Elmo may be getting his own ID.
"It seems crazy — wanting to give IDs to people who dress up in costumes — but there have been so many complaints," said Tim Tompkins, president of the Times Square Alliance.
The performers have become more noticeable in recent years, partially following the arrests of several characters, including Mario, the Cookie Monster and Woody from "Toy Story."
In the most recent incident last month, a man dressed up Spider-Man was accused of groping a woman.
"I 'grew up' with the Naked Cowboy," Manhattan Borough President Gale Brewer said of the "creepy" characters. "This is not something I'm used to."
Officials said the number of characters has proliferated. During a survey on a recent Saturday, the Alliance counted 76 costumed performers in Times Square. The most popular were Elmo, Mickey and Minnie Mouse.
New York City is known for quirky characters. But officials said the costumed performers often harass and threaten people in Times Square, demanding tips and scaring children.
Councilman Dan Garodnick, whose district includes part of the popular destination, said tourists and parents will pay the characters because they feel scared.
"They don't know what to do other than hand over money," Garodnick said.
For tourists, "That shouldn't be their first welcoming," Brewer added.
Visiting from India, Angela Zonunpari said the characters added a "certain charm" to Times Square.
"But being constantly asked i f I want to take a photo with them gets a little frustrating," said Zonunpari, 25.
The characters, along with CD peddlers and tour bus hawkers, may also be having an impact on the area's theater industry, said Charlotte St. Martin, executive director of the Broadway League. Though overall Broadway attendance is up, the percent of suburbanite theater-goers has decreased, from 19.5 in the 2011-2012 season to 17.1 in the 2012-2013, according to the league.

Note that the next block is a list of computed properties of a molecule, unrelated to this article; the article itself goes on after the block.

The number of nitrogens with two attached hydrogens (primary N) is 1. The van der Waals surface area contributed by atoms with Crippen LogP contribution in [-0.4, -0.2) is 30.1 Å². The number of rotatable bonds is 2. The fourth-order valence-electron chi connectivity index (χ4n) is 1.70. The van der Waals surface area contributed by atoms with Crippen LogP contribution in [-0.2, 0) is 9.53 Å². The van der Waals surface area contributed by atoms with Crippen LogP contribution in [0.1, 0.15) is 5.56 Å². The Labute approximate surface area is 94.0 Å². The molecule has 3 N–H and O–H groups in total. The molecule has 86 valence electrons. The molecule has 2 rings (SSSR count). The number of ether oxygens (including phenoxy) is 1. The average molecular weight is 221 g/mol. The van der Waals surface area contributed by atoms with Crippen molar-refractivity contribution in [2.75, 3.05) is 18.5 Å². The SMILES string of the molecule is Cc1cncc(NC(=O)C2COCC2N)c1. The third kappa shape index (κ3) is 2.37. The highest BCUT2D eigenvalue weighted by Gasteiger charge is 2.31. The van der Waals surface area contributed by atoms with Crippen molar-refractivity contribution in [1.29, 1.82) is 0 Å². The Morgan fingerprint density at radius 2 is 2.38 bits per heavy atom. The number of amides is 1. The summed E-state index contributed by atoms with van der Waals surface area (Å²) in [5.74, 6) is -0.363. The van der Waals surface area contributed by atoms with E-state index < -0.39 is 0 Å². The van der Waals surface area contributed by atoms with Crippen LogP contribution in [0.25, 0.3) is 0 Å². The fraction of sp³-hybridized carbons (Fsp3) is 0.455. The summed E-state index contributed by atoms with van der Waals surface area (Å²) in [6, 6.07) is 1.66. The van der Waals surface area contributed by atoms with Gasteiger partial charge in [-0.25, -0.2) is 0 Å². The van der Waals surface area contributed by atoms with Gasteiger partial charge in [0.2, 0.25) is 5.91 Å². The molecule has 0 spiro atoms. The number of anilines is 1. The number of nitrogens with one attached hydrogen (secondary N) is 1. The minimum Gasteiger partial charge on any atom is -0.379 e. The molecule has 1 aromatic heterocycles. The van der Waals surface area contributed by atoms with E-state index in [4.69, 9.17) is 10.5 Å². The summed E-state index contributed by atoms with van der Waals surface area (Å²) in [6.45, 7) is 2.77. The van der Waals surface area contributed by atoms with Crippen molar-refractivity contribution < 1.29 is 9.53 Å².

St. Martin said the characters are partially to blame because they change the atmosphere of Times Square.
"You see costumed characters with their hats off and smoking a cigarette," St. Martin said.
Lawmakers are drafting legislation that would regulate the characters, proposing a license requirement and background checks. Officials are also concerned with copyright infringement.
Bronx Councilman Andy King plans to introduce legislation July 24. He said he's worried about children.
Just last week, a Strawberry Shortcake impersonator took of her head in front of King's 5-year-old granddaughter during a visit to Times Square. She began crying and several adults around began yelling at the woman in the costume, who started cussing in return.
Seeing a beloved character act that way — or with a human head — can confuse children, King said.
"We want to make sure we protect the innocence," he said.
Tompkins said a regulatory system would also help stop the "bad characters."
"If Elmo 36 is doing bad things to people, we can track him down and take his license away," Tompkins said.
The difficultly, lawmakers said, is regulating the characters without violating the first amendment, including freedom of expression and the right to panhandle. Officials are working with lawyers to ensure any laws would balance those rights while curbing harassment.
A few of the characters seemed open to regulations on a recent afternoon. Paul Smith has only been dressing up as Spider-Man for a month but said several characters can get aggressive.
"There are definitely some of them who shouldn’t be here," said Smith, 50.
Tompkins said he doesn't want to ban the characters outright.
"The whole point of a regulatory scheme is to help the people who are trying to honestly earn a living," Tompkins said.
Despite the "bad apples," Smith said a few characters already tell passers-by they want to charge for photos before they're taken.
"That's what's needed. Some etiquette," he said.
Recent incidences involving costumed characters:
— A Spider-Man was arrested for allegedly groping a woman in June.
— A Woody from "Toy Story" was charged with forcible touching in January.
— A Cookie Monster accused of shoving 2-year-old in April 2013 got one day of community service.
— Another Spider-Man was convicted last month of harassing a woman in February 2013. He was accused of punching a mother when she wouldn't tip him. Batman had to intervene when she threw snow at the character's head.
— A Super Mario Brother was arrested for groping a woman in December 2012.
— An Elmo's antisemitic rant was caught on tape in June 2012.
Samar Khurshid contributed reporting. Follow Anna Sanders on Twitter @AnnaESanders